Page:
PROTECT(1)						    BSD General Commands Manual 						PROTECT(1)

protect -- protect processes from being killed when swap space is exhausted SYNOPSIS
protect [-i] command protect [-cdi] -g pgrp | -p pid DESCRIPTION
The protect command is used to mark processes as protected. The kernel does not kill protected processes when swap space is exhausted. Note that this protected state is not inherited by child processes by default. The options are: -c Remove protection from the specified processes. -d Apply the operation to all current children of the specified processes. -i Apply the operation to all future children of the specified processes. -g pgrp Apply the operation to all processes in the specified process group. -p pid Apply the operation to the specified process. command Execute command as a protected process. Note that only one of the -p or -g flags may be specified when adjusting the state of existing processes. EXIT STATUS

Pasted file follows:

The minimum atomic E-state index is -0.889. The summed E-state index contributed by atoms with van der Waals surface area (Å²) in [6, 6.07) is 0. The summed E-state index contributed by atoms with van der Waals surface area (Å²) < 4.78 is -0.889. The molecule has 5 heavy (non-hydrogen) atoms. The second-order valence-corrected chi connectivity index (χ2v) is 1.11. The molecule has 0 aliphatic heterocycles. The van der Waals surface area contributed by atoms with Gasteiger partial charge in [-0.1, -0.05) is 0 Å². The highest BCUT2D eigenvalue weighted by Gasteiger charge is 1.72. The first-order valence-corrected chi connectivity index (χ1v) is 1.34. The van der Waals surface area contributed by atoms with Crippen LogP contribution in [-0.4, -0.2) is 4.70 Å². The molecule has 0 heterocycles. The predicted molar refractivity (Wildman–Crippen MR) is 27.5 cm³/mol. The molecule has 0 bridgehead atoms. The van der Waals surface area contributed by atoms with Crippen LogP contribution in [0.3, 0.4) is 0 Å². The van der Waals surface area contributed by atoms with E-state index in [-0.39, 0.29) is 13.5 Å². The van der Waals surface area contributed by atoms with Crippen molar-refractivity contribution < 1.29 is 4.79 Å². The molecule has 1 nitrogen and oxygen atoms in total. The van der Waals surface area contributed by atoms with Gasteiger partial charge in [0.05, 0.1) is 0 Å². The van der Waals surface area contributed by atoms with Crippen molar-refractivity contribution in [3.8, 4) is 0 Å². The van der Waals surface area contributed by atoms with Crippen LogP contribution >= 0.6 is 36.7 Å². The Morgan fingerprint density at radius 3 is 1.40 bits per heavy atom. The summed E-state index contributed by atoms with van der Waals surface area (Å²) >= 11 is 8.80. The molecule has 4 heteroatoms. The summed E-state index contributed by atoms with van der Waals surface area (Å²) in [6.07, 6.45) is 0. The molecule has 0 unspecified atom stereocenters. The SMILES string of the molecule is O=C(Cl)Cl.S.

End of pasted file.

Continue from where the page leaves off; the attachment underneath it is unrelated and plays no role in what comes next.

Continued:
The protect utility exits 0 on success, and >0 if an error occurs. EXAMPLES
Mark the Xorg server as protected: pgrep Xorg | xargs protect -p Protect all ssh sessions and their child processes: pgrep sshd | xargs protect -dip Remove protection from all current and future processes: protect -cdi -p 1 SEE ALSO
procctl(2) BUGS
If you protect a runaway process that allocates all memory the system will deadlock. BSD
September 19, 2013 BSD

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